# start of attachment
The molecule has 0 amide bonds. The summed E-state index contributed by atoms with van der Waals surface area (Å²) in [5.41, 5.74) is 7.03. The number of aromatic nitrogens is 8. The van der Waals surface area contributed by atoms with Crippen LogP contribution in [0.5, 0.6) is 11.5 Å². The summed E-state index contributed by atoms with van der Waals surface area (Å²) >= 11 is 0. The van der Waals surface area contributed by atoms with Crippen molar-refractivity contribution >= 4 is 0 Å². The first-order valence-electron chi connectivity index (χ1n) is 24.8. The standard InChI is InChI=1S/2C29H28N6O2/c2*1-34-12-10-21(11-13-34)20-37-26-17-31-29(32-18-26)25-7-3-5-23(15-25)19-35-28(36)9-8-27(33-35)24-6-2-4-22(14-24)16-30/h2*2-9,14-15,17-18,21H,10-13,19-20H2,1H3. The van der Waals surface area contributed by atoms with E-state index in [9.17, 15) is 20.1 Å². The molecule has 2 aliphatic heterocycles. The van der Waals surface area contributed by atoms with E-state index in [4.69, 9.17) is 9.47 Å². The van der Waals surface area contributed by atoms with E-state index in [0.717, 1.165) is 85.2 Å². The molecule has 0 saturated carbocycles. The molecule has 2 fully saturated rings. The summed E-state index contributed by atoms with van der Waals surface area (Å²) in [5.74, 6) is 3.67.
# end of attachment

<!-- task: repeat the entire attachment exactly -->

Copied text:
The molecule has 0 amide bonds. The summed E-state index contributed by atoms with van der Waals surface area (Å²) in [5.41, 5.74) is 7.03. The number of aromatic nitrogens is 8. The van der Waals surface area contributed by atoms with Crippen LogP contribution in [0.5, 0.6) is 11.5 Å². The summed E-state index contributed by atoms with van der Waals surface area (Å²) >= 11 is 0. The van der Waals surface area contributed by atoms with Crippen molar-refractivity contribution >= 4 is 0 Å². The first-order valence-electron chi connectivity index (χ1n) is 24.8. The standard InChI is InChI=1S/2C29H28N6O2/c2*1-34-12-10-21(11-13-34)20-37-26-17-31-29(32-18-26)25-7-3-5-23(15-25)19-35-28(36)9-8-27(33-35)24-6-2-4-22(14-24)16-30/h2*2-9,14-15,17-18,21H,10-13,19-20H2,1H3. The van der Waals surface area contributed by atoms with E-state index in [9.17, 15) is 20.1 Å². The molecule has 2 aliphatic heterocycles. The van der Waals surface area contributed by atoms with E-state index in [4.69, 9.17) is 9.47 Å². The van der Waals surface area contributed by atoms with E-state index in [0.717, 1.165) is 85.2 Å². The molecule has 0 saturated carbocycles. The molecule has 2 fully saturated rings. The summed E-state index contributed by atoms with van der Waals surface area (Å²) in [5.74, 6) is 3.67.